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An evaluation of a public health nutrition workforce development intervention for the nutrition and dietetics workforce

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Abstract Background: 

Workforce development is a key element for building the capacity to effectively address priority population nutrition issues. On-the-job learning and mentoring have been proposed as strategies for practice improvement in public health nutrition; however, there is limited evidence for their effectiveness. Methods: 

An evaluation of a mentoring circle workforce development intervention was undertaken. Thirty-two novice public health nutritionists participated in one of three mentoring circles for 2 h, every 6 weeks, over a 7-month period. Pre- and post-intervention qualitative (questionnaire, interview, mentor diary) and quantitative (competence, time working in public health nutrition) data were collected. Results: 

The novice public health nutritionists explained the intervention facilitated sharing of ideas and strategies and promoted reflective practice. They articulated the important attributes of the mentor in the intervention as having experience in and a passion for public health, facilitating a trusting relationship and providing effective feedback. Participants reported a gain in competency and had an overall mean increase in self-reported competence of 15% (range 3–48% change; P < 0.05) across a broad range of competency elements. Many participants described re-orienting their practice towards population prevention, with quantifiable increases in work time allocated to preventive work post-intervention. Conclusions:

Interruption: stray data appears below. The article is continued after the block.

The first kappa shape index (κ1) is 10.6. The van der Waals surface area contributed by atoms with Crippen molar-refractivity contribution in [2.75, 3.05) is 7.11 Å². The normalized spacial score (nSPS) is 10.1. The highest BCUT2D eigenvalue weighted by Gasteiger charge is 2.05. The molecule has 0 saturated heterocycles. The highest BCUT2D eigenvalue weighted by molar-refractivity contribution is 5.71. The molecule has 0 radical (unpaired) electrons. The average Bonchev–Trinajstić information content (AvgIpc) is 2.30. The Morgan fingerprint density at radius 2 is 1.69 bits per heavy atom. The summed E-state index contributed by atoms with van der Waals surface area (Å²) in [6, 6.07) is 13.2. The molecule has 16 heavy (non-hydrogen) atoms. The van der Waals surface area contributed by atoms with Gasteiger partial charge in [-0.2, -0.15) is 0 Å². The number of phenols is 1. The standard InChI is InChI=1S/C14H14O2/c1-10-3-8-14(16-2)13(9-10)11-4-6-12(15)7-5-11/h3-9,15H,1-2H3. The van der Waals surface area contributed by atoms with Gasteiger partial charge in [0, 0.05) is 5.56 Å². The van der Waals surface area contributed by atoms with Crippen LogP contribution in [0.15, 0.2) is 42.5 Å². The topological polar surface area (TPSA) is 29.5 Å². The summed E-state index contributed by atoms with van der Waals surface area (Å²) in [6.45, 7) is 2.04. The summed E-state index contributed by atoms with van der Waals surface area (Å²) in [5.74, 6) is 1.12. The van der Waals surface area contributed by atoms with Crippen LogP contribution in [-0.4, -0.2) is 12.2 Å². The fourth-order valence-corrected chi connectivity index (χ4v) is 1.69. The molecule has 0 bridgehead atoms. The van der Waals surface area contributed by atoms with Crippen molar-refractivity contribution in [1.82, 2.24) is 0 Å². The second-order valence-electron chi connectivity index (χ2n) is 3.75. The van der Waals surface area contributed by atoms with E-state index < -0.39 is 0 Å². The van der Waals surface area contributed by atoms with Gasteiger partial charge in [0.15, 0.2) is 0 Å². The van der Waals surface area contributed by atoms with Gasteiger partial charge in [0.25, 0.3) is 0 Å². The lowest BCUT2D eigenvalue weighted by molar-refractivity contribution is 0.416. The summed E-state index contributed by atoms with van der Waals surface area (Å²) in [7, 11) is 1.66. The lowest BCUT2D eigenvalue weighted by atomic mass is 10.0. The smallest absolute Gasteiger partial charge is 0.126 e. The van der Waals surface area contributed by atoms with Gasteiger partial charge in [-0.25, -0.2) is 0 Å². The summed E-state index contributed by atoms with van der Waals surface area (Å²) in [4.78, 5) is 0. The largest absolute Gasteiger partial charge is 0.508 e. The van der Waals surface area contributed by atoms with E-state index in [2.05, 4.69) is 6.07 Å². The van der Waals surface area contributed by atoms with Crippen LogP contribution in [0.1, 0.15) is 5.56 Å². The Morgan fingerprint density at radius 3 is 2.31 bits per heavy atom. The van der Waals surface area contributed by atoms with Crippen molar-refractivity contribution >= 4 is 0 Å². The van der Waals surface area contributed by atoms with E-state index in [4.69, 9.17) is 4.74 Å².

Mentoring supported service re-orientation and competency development in public health nutrition. The nature of the group learning environment and the role and qualities of the mentor were important elements contributing to the interventions effects. Mentoring circles offer a potentially effective strategy for workforce development in nutrition and dietetics.

Keywords: competence; mentoring; public health nutrition; workforce development

Document Type: Research Article


Affiliations: 1: Department of Nutrition and Dietetics, Monash University, Level 5, Block E, Monash Medical Centre, Clayton, Victoria, Australia 2: School of Health and Sports Sciences, University of the Sunshine Coast, Sippy Downs, Queensland, Australia 3: Faculty of Medicine, Nursing and Health Sciences, Monash University, Clayton Victoria, Australia

Publication date: June 1, 2010

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